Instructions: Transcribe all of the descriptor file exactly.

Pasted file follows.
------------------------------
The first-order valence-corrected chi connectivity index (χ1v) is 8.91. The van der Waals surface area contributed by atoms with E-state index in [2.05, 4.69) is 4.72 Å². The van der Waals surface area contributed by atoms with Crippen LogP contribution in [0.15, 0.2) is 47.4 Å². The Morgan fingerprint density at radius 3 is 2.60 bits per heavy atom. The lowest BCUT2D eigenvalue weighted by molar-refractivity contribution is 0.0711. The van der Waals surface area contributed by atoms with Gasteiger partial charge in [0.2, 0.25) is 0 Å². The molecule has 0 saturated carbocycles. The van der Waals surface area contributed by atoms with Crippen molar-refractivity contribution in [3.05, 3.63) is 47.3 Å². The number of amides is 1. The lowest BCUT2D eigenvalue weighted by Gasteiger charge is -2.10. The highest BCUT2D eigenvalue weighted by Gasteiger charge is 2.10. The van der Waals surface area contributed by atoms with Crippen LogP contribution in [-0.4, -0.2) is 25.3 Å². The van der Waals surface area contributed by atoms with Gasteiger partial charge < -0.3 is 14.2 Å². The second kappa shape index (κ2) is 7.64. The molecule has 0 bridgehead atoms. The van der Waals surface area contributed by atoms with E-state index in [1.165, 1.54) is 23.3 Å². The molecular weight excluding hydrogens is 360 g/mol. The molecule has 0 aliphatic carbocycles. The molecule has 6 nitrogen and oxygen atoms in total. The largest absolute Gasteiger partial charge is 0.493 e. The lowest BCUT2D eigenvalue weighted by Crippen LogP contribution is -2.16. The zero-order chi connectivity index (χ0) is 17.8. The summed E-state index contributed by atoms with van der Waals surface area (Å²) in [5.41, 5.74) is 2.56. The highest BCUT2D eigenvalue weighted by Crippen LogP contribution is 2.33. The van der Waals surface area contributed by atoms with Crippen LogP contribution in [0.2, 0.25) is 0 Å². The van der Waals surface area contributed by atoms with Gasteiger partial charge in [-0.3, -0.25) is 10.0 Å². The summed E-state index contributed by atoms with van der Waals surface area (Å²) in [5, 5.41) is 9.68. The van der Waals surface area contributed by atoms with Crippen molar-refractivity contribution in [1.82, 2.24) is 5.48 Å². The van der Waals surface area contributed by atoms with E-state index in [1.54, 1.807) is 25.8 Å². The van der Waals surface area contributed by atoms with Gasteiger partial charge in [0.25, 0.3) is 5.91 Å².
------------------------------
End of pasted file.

The first-order valence-corrected chi connectivity index (χ1v) is 8.91. The van der Waals surface area contributed by atoms with E-state index in [2.05, 4.69) is 4.72 Å². The van der Waals surface area contributed by atoms with Crippen LogP contribution in [0.15, 0.2) is 47.4 Å². The Morgan fingerprint density at radius 3 is 2.60 bits per heavy atom. The lowest BCUT2D eigenvalue weighted by molar-refractivity contribution is 0.0711. The van der Waals surface area contributed by atoms with Gasteiger partial charge in [0.2, 0.25) is 0 Å². The molecule has 0 saturated carbocycles. The van der Waals surface area contributed by atoms with Crippen molar-refractivity contribution in [3.05, 3.63) is 47.3 Å². The number of amides is 1. The lowest BCUT2D eigenvalue weighted by Gasteiger charge is -2.10. The highest BCUT2D eigenvalue weighted by Gasteiger charge is 2.10. The van der Waals surface area contributed by atoms with Crippen LogP contribution in [-0.4, -0.2) is 25.3 Å². The van der Waals surface area contributed by atoms with Gasteiger partial charge < -0.3 is 14.2 Å². The second kappa shape index (κ2) is 7.64. The molecule has 0 bridgehead atoms. The van der Waals surface area contributed by atoms with E-state index in [1.165, 1.54) is 23.3 Å². The molecular weight excluding hydrogens is 360 g/mol. The molecule has 0 aliphatic carbocycles. The molecule has 6 nitrogen and oxygen atoms in total. The largest absolute Gasteiger partial charge is 0.493 e. The lowest BCUT2D eigenvalue weighted by Crippen LogP contribution is -2.16. The zero-order chi connectivity index (χ0) is 17.8. The summed E-state index contributed by atoms with van der Waals surface area (Å²) in [5.41, 5.74) is 2.56. The highest BCUT2D eigenvalue weighted by Crippen LogP contribution is 2.33. The van der Waals surface area contributed by atoms with Crippen LogP contribution in [0.2, 0.25) is 0 Å². The van der Waals surface area contributed by atoms with Gasteiger partial charge in [-0.3, -0.25) is 10.0 Å². The summed E-state index contributed by atoms with van der Waals surface area (Å²) in [5, 5.41) is 9.68. The van der Waals surface area contributed by atoms with Crippen molar-refractivity contribution in [1.82, 2.24) is 5.48 Å². The van der Waals surface area contributed by atoms with E-state index in [1.54, 1.807) is 25.8 Å². The van der Waals surface area contributed by atoms with Gasteiger partial charge in [0.25, 0.3) is 5.91 Å².